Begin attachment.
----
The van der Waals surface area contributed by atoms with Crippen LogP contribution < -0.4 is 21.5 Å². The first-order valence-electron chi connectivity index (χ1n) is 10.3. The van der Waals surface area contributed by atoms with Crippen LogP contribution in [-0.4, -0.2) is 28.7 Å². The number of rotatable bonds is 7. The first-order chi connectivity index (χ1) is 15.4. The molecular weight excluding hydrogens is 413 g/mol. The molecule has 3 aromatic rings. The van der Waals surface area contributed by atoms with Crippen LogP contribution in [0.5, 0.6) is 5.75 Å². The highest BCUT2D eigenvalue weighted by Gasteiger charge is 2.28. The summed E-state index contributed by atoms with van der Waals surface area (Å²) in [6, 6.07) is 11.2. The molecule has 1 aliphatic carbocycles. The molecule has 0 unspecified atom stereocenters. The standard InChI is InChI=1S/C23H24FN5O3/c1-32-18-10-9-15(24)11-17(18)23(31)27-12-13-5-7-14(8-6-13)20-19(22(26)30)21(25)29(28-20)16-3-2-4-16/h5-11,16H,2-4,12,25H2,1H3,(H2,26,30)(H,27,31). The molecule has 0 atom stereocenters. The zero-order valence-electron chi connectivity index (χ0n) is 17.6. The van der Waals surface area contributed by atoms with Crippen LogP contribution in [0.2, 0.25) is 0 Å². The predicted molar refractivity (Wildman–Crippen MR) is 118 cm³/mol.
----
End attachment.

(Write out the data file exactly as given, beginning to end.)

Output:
The van der Waals surface area contributed by atoms with Crippen LogP contribution < -0.4 is 21.5 Å². The first-order valence-electron chi connectivity index (χ1n) is 10.3. The van der Waals surface area contributed by atoms with Crippen LogP contribution in [-0.4, -0.2) is 28.7 Å². The number of rotatable bonds is 7. The first-order chi connectivity index (χ1) is 15.4. The molecular weight excluding hydrogens is 413 g/mol. The molecule has 3 aromatic rings. The van der Waals surface area contributed by atoms with Crippen LogP contribution in [0.5, 0.6) is 5.75 Å². The highest BCUT2D eigenvalue weighted by Gasteiger charge is 2.28. The summed E-state index contributed by atoms with van der Waals surface area (Å²) in [6, 6.07) is 11.2. The molecule has 1 aliphatic carbocycles. The molecule has 0 unspecified atom stereocenters. The standard InChI is InChI=1S/C23H24FN5O3/c1-32-18-10-9-15(24)11-17(18)23(31)27-12-13-5-7-14(8-6-13)20-19(22(26)30)21(25)29(28-20)16-3-2-4-16/h5-11,16H,2-4,12,25H2,1H3,(H2,26,30)(H,27,31). The molecule has 0 atom stereocenters. The zero-order valence-electron chi connectivity index (χ0n) is 17.6. The van der Waals surface area contributed by atoms with Crippen LogP contribution in [0.2, 0.25) is 0 Å². The predicted molar refractivity (Wildman–Crippen MR) is 118 cm³/mol.